By and  on December 3, 2010

Dita Von Teese, arguably the burlesque artist of her generation, certainly knows the power of the Reveal.

That is how she has become a style setter with a head full of ideas, starting with a beauty book she is working on with L.A.-based author Rose Apodaca. Von Teese has aspirations of one day doing her own makeup line, says she is in talks on a fragrance deal and is in discussions about doing a lingerie brand.

She last was involved with the beauty industry in 2006 and 2007, as a spokesperson for the MAC AIDS Fund. “When I was working with Viva Glam, it was such a joy for me to talk about lipstick and the power of that lipstick in raising funds,” she said. “I was a very blonde girl from a farming town in Michigan, and the tools of beauty are a big part of what I do, creating glamour.”

She said the book project, with former WWD West Coast bureau chief Apodaca, is aimed at peddling self-esteem. “It’s easy to fall into the trap of ‘we’re supposed to look like natural beauty, healthy, tan.…’ I’m trying to lay it out and show people the other forms of beauty. People that don’t have a little tiny button nose and blonde hair. Someone’s going to love you for what makes you different, so stop trying so hard to fit into the American standard of blonde-ism.

“It’s taking a while, too, because I’m taking all the pictures, and doing step-by-step makeup looks,” she said of the slow progress in finishing the book. “I want it to be how-to, with the good message. I don’t use a hair and makeup team to get ready for the red carpet. I’m trying to get out the do-it-yourself message. I don’t go to the salon when I need to color my hair, I pull out my box of hair dye. I want women to understand that you don’t have to have the glam squad to put you together. You just have to have desire, practice and a little guidance.”

In addition, Von Teese added, “I want to do my own makeup line, because I feel like things are missing in the world,” she said. “I’m constantly trying to mix up colors. Also, I mix my own body makeup. I love the idea of beautiful packaging for cosmetics. I use a lot of vintage powder compacts, and I buy vintage lipstick tubes and transfer lip colors into them. I put my MAC lipstick into my vintage Helena Rubinstein tubes.” She’s particularly fond of a compact designed by Salvador Dalí. “It’s called ‘A Bird in the Hand’ and the wings open — there’s your powder. There’s a pillbox under the beak. The head pulls off, and it’s a lipstick. I love that sort of thing. I love the thrill of the hunt.”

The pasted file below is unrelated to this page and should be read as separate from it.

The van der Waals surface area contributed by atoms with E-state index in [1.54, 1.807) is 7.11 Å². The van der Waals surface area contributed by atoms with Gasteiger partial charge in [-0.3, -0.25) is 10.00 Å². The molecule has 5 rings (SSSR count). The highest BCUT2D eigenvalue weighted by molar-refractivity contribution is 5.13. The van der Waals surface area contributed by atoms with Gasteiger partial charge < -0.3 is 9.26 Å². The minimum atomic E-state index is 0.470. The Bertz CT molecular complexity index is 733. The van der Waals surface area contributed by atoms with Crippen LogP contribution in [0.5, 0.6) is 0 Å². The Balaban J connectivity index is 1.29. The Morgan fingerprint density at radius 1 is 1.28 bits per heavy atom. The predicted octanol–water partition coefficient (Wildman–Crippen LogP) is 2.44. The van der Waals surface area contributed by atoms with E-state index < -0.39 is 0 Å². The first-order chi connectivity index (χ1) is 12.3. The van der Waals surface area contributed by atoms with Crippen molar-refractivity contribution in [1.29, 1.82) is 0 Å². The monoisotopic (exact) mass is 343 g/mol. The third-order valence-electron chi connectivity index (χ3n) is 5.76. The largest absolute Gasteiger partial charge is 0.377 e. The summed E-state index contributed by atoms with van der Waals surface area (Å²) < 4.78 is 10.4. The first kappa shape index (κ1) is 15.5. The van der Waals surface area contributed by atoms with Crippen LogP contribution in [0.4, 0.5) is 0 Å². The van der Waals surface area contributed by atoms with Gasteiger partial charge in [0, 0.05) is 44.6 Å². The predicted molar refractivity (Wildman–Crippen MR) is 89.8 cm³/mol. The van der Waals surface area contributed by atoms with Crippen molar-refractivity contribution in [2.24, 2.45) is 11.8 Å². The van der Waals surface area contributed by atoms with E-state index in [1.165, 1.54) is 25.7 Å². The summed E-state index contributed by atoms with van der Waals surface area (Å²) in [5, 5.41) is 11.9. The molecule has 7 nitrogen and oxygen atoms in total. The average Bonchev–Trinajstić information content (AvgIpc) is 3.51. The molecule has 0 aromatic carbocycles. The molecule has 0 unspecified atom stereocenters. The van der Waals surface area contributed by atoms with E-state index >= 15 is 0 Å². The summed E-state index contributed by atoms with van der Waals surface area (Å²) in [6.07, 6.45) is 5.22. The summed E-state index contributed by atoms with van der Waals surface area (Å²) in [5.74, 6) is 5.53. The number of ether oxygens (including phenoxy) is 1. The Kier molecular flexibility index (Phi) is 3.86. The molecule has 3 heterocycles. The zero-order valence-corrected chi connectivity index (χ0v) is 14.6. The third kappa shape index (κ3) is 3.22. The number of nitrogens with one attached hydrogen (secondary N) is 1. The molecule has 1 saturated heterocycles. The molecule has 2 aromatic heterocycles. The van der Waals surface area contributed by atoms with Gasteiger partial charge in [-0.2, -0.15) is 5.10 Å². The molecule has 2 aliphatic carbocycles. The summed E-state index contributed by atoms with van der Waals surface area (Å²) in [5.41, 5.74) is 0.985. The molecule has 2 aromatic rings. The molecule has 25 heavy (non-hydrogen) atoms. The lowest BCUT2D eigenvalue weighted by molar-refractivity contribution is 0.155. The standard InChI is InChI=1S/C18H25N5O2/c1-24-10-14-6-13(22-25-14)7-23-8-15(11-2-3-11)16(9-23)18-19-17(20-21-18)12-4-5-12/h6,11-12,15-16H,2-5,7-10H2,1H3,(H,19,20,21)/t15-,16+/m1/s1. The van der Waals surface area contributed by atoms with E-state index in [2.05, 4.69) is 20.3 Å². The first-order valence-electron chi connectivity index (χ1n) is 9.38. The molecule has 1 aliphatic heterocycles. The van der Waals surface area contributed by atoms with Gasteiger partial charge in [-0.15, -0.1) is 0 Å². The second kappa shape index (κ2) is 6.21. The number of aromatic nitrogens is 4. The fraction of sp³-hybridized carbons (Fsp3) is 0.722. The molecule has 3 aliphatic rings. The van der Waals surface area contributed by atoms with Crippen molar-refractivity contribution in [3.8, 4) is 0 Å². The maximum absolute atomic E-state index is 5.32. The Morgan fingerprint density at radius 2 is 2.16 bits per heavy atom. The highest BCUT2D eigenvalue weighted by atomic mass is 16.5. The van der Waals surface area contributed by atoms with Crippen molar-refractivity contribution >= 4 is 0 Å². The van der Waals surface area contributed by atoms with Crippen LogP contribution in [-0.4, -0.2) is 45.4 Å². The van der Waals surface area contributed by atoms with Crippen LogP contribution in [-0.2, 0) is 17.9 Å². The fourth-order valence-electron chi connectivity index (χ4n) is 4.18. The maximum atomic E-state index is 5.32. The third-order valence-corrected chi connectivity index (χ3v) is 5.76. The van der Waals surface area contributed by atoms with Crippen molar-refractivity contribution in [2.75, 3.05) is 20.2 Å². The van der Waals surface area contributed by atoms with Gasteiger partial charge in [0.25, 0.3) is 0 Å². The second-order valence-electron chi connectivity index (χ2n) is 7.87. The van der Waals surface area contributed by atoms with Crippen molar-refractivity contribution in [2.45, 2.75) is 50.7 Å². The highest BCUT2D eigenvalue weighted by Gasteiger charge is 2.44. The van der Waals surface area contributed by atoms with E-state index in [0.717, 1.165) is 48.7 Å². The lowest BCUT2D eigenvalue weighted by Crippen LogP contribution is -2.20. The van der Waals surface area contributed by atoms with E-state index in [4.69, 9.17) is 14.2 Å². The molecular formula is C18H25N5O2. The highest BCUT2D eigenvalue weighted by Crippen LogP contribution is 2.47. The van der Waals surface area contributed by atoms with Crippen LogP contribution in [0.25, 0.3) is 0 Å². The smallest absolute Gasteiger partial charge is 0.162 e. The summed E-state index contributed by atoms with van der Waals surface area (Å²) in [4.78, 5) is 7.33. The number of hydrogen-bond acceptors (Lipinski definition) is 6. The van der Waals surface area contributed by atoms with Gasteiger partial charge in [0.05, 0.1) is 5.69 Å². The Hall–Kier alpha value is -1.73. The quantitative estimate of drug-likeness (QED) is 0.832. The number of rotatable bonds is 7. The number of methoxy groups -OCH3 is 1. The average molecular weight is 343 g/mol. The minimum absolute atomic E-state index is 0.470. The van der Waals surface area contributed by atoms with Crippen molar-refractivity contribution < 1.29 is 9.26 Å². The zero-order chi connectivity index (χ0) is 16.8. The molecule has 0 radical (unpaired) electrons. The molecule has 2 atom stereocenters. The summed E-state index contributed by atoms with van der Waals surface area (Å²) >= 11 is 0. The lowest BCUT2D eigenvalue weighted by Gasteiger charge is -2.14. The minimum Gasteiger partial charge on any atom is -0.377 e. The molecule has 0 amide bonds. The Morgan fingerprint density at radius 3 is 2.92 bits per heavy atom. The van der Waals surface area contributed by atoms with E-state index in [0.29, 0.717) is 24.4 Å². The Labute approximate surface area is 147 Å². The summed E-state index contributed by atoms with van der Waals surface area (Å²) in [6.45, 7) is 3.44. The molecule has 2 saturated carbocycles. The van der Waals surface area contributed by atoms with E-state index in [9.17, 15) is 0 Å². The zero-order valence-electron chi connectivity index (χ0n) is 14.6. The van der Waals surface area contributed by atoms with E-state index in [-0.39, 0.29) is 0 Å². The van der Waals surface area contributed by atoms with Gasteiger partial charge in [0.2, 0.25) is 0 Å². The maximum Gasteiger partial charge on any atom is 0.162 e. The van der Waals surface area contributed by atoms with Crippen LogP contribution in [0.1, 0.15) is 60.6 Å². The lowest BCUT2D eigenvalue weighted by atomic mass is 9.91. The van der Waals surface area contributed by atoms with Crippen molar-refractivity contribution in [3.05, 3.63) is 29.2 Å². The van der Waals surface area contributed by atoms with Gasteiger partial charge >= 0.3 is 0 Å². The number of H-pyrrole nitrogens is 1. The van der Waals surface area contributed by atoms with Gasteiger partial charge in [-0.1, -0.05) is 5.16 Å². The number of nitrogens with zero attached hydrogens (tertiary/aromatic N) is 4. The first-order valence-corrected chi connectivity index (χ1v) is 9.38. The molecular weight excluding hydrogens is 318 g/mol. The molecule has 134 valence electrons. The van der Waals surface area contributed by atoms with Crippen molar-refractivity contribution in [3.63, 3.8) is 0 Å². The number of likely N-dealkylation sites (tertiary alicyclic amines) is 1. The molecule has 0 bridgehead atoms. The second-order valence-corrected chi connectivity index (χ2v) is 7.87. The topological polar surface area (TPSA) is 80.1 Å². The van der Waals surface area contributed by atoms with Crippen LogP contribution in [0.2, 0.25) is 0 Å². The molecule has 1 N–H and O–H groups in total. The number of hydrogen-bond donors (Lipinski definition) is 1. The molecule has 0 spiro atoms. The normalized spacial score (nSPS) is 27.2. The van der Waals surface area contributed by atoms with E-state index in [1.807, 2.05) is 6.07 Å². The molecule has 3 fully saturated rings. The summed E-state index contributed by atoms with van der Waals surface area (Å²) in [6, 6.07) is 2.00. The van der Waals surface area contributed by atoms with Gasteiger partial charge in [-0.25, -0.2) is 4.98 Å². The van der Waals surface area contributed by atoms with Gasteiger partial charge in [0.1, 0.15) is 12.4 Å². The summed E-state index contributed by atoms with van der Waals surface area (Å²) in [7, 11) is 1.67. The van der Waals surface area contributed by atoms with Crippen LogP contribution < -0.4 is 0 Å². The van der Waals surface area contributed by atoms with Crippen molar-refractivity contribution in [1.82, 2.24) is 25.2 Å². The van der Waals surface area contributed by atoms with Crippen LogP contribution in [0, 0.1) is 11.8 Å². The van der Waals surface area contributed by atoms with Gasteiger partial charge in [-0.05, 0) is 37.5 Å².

A cornerstone of her cosmetics line would be matte lipstick. “I love the look of matte, velvety lips. Every girl should have a matte red and a matte fuchsia. And that’s so hard to find these days.” During a recent interview in Manhattan, Von Teese wore a deep red Tom Ford lipstick (with a vintage Ceil Chapman dress and Christian Louboutin shoes). “He did a nice job — the luxury case, the saturated color,” she said. “I was skeptical, like ‘What does Tom Ford know about lipstick?’— and then I tried it. The colors are great, as is the staying power.”

A Dita Von Teese scent is also on her to-do list, especially after she found that she and her new boyfriend’s mother both wore the same scent, Quelque Fleurs. “I’d been wearing it since I was 14. So when I found that out, I immediately called my friend Kilian Hennessey, who is a perfumer, and said ‘What do I do? It’s my signature scent.’ He said to me, ‘Either get rid of the man, or get rid of the fragrance. You have no other options.’ So I’ve been wearing other things, but what I really want to do is make my own fragrance. I don’t want to smell like anyone else.” (She confesses to still wearing it when not around her boyfriend, who she declined to identify.) As for discussions with fragrance firms, she added, “I have to talk to the smaller companies, because the bigger ones, like Coty, are like ‘Well, not everyone knows your name, like the Kardashians or Victoria Beckham.’ ”

Von Teese, an ambassador for the Cointreau liquor brand, gave the recent interview as part of a promotional push for a luxurious new boudoir creation product, called My Private Cointreau Coffret. It is a pink box that holds a Cointreau bottle, two long-stemmed cocktail glasses and a vivid pink-toned shaker. A concealed side door and a small key complete the reusable coffret, which will retail for $299. “I love the idea that it’s a private bar that converts to a woman’s little secret box with room for things like love letters,” said Von Teese. Previously, she has worked with the brand on special projects, including a burlesque show she created for the brand called “Be Cointreau-versial,” which is a variation on her noted martini-glass act. The new coffret went on sale this week.